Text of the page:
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Subject: Re: [boost] [new Warnings policy] MS C4180 on theMaintenance Guidelines
From: John Maddock (john_at_[hidden])
Date: 2009-11-20 11:17:15

>> >> I propose to replace all of the existing
>> >> warnings guidelines in the Wiki with the following: "No warnings
>> >> should be emitted by Boost code. Use your best judgment to
>> >> either fix or suppress the warning."
>> >
>> > I like the simplicity of this statement of purpose, but
>> > there's value in
>> > educating developers on how to judge whether to fix or suppress a
>> > warning and in the information on how to deal with specific warnings
>> > and compiler vagaries.
>> If I understand correctly, you are concerned with the possibility of
>> developers suppressing warnings as opposed to "fixing them properly."
>> My wording, which is indeed intended to be complete, specifically
>> seeks to avoid such differentiation. Rather than arguing what is right
>> and what is wrong, we should consider the simple fact that if a Boost
>> developer suppresses a warning in a particular library, there are no
>> reasonable grounds to require the warning to be enabled and the code
>> "fixed".
> You seem to make two assumptions: warnings are nuisances that should be
> ignored and all Boost authors and maintainers have sufficient knowledge to
> judge whether a warning should be ignored (suppressed). Neither
> assumption is appropriate. For the guideline to be useful, more is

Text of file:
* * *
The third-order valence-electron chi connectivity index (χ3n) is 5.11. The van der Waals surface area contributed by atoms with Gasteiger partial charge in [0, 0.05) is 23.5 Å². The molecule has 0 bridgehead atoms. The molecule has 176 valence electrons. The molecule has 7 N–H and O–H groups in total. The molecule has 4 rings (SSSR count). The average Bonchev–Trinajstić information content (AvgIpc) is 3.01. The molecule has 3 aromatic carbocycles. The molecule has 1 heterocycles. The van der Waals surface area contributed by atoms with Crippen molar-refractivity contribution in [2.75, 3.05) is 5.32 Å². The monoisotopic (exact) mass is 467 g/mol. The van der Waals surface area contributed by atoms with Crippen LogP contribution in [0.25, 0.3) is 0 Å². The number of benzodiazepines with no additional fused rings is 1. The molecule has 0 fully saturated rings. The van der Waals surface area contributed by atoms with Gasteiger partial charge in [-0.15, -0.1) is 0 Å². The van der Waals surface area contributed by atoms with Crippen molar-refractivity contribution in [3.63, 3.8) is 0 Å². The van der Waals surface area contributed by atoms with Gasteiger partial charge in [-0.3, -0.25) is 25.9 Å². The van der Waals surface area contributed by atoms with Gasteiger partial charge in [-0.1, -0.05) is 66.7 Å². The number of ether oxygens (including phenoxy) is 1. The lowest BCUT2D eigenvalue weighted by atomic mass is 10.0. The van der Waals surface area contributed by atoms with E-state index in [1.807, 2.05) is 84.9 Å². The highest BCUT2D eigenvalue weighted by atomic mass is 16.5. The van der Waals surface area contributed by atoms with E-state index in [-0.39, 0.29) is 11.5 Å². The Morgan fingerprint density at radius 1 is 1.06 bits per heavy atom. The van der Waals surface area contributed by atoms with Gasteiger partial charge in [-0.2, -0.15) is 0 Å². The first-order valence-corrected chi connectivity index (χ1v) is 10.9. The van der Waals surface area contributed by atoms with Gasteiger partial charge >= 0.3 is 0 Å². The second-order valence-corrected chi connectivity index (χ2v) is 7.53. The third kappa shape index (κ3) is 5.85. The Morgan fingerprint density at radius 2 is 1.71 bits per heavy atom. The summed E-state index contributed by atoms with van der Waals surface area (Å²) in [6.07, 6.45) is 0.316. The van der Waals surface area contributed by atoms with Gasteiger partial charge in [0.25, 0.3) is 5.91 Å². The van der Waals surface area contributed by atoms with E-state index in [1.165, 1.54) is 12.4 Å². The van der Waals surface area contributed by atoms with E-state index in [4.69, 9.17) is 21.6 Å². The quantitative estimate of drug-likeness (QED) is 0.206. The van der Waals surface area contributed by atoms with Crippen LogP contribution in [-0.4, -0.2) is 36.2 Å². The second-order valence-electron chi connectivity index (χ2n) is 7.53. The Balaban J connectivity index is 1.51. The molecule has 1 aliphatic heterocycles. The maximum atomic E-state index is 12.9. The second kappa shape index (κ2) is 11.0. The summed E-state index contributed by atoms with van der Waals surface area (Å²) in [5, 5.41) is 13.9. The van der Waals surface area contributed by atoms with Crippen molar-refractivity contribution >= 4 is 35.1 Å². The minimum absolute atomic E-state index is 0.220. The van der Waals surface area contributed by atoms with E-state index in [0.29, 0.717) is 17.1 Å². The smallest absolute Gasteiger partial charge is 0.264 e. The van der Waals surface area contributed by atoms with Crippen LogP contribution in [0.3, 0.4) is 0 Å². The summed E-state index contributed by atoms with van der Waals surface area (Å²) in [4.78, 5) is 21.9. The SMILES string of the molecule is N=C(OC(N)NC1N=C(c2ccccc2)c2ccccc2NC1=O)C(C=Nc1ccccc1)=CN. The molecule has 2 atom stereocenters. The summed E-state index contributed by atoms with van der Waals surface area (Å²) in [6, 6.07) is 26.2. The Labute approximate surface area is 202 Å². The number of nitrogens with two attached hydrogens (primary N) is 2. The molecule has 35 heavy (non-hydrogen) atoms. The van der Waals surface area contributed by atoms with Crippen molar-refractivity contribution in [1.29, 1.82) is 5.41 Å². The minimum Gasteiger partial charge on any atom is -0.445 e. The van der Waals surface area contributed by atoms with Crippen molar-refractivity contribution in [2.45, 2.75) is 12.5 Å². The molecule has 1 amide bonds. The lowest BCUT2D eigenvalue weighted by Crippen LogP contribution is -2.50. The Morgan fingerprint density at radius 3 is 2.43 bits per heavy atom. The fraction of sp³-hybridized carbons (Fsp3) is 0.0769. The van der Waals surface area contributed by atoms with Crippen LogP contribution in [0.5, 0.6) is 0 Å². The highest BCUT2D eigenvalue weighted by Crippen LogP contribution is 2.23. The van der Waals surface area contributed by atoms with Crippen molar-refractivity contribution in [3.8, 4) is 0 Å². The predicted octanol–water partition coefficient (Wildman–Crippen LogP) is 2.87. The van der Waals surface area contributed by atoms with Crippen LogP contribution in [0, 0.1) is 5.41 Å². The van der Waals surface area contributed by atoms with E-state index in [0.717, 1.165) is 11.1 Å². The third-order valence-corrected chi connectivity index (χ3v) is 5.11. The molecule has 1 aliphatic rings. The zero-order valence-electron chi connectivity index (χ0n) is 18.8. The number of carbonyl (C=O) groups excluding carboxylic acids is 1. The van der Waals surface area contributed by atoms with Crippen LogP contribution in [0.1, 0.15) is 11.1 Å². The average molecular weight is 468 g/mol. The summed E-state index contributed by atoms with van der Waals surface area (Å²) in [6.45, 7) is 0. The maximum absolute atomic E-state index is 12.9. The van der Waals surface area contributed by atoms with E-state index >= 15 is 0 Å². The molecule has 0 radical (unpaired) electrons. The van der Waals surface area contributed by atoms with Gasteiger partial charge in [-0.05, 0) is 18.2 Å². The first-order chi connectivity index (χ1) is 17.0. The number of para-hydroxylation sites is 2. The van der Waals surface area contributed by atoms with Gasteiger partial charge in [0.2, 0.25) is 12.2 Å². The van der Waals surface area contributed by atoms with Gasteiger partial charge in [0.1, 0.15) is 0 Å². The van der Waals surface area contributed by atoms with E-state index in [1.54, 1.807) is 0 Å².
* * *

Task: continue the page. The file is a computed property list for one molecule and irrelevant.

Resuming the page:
> needed.
> Warnings often indicate real problems. Sometimes they only manifest on a
> particular platform, revealing a portability issue. Sometimes they
> indicate that the code doesn't account for a runtime condition, like
> overflow, which the warning can only suggest as a possibility.
> Suppressing a warning without altering code may simply mask a problem.
> The right approach is to determine why the warning occurs, decide whether
> it is correct in the context, and if so, apply appropriate remediation.
> If the warning is not correct in the context, only then should it be
> suppressed. Your statement doesn't say even that much.
> Because developers don't have the same knowledge, even among Boost
> developers, Boost should amass information to help them know when a
> warning is significant and not. That information can show cases in which
> a warning is legitimate and when it isn't. For the former, there can be
> help to understand how to change the code portably to account for the
> problem revealed by the warning. For the latter, there can be information
> on how to suppress the warning in a portable way.
> I know that changing code can lead to bugs. Thus, changing code to
> eliminate a warning might create a bug. That's unfortunate. From a
> maintenance standpoint, however, I'd prefer to see altered code to a glob
> of preprocessor and pragma line noise that suppresses a warning in the
> unchanged code. Testing will reveal the bug. If it doesn't, the testing
> is insufficient. If the bug appears on an untested platform, then more
> testers are needed to be able to detect such bugs in the future.

Very elegantly put, and sums up very much how I feel as well.

To put it another way, for some users, any warning *is* a bug.


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